Friday, November 30, 2012

November 30, 1944; CIGARETTES TO THE ENEMY:

(See below, U. S. fags (cigarettes) sent to the enemy.)

New York        London Edition              Paris
VOL. 5 No. 25—Id.      Daily Newspaper of U.S. Armed Forces in the European Theater of Operations THURSDAY, Nov. 30, 1944

Canadians Advance
Into Reich From
Nijmegen Salient
The Germans admitted yesterday they were making a major withdrawal from Alsace-Lorraine before the drive of the U.S. Third and Seventh Armies on the southern sector of the Western Front, while to the north it was disclosed that Canadian troops were already a mile inside Germany after a regrouping of the forces along: the Nijmegen salient in Holland.
Observers looked for important events soon on the 400-mile front following the meeting in Belgium Tuesday Between Gen. Eisenhower and Field Marshal Montgomery, and it was assumed that the powwow between the Supreme Allied Commander and his chief aide could only result in another dose of bad medicine for the Germans.
On the extreme southern end of the front, the French First Corps was reported to have trapped a sizable German force between Mulhouse and Belfort.
More than 30 towns were freed, and a steady stream of prisoners was said to be coming in.
The Germans, continuing their Tuesday reports of tank operations north of tank operations north of tank operations north of Sarrebourg, said a tank battle was going on in the region of Sarre-Union.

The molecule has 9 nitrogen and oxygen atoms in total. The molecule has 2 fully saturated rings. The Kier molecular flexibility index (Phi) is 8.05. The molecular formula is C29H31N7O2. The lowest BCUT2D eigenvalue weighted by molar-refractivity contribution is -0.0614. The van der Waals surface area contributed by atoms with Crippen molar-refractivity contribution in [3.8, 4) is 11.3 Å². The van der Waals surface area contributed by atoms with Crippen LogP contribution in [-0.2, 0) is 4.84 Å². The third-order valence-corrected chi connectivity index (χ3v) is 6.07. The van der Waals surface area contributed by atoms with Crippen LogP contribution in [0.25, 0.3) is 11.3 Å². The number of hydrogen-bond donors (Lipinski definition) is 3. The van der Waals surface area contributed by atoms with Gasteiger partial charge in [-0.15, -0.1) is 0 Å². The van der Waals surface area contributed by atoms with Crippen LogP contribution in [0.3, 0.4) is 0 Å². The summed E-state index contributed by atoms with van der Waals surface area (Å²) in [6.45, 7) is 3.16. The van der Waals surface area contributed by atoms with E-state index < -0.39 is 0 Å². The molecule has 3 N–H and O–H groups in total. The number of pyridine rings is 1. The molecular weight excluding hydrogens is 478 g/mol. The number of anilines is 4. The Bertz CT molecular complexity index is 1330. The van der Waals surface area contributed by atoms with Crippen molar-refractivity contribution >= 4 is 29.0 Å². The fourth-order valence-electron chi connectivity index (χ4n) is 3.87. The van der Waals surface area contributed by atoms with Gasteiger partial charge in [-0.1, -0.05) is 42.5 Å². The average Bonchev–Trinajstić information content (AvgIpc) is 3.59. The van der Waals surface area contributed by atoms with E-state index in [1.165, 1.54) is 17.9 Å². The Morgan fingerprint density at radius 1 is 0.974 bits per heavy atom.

Third Army Advancing
Massing a great threat to the Saar Basin, Lt. Gen. George S. Patton's Third Army was moving forward on a 35-mile front, and 26 of those miles were inside Germany. Patton's men were said to have passed beyond the greater portion of the Maginot Line, though they have not yet come up against the Siegfried defenses.
The 95th Division,' meeting strong artillery and mortar fire, was reported to be only 3+ miles southwest of Saarlautern after a two-mile advance, while the 80th Division made further gains on the road to Saarbruecken after throwing back a tank-led Nazi counter-attack.
Other units were said to have crossed the border at a point southwest of Saarlautem, and farther south mechanized cavalry entered the outskirts of Sarre-
First Army doughboys and tanks cleared the villages of Hurtgen and Kleinhaus and .continued northeast to Grosshau, where they were fighting from house to house, a consistent feature of the battle in this sector. To the north, infantrymen were still working to clear the Germans from the eastern parts of Inden and Lamersdorf.
Gateway to Cologne

B29s Hit Tokyo
In 1st Night Raid
U.S. Superforts made their first night raid on Tokyo last night, Japanese Radio reported. Appearing over the Japanese capital shortly before midnight, a "small force" of B-29s was reported to have dropped incendiary bombs.
An earlier Japanese communique announced an attack by Jap planes on the Saipan B-29 base.
Meanwhile, on Leyte Island, the battle for Ormoc continued, as U-S. naval units; operating off-shore hurled shells into enemy positions, Gen. MacArthur announced yesterday. Fifteen Japanese planes were destroyed by ack-ack.
                                                    Interned Japs

                                                    Send U. S. Fags
                                                    To the Enemy

This should be of particular interest to those in the U.K. with  corrugated tongues stemming from the imposed diet of cigars and smoking tobacco—and English cigarettes, when the shillings are willing. It's a reproduction of an article from the camp paper at Tule Lake Relocation Center, Cal.—showing how Jap internees pick up American cigarettes and ship them out to Jap soldiers.

1 comment:

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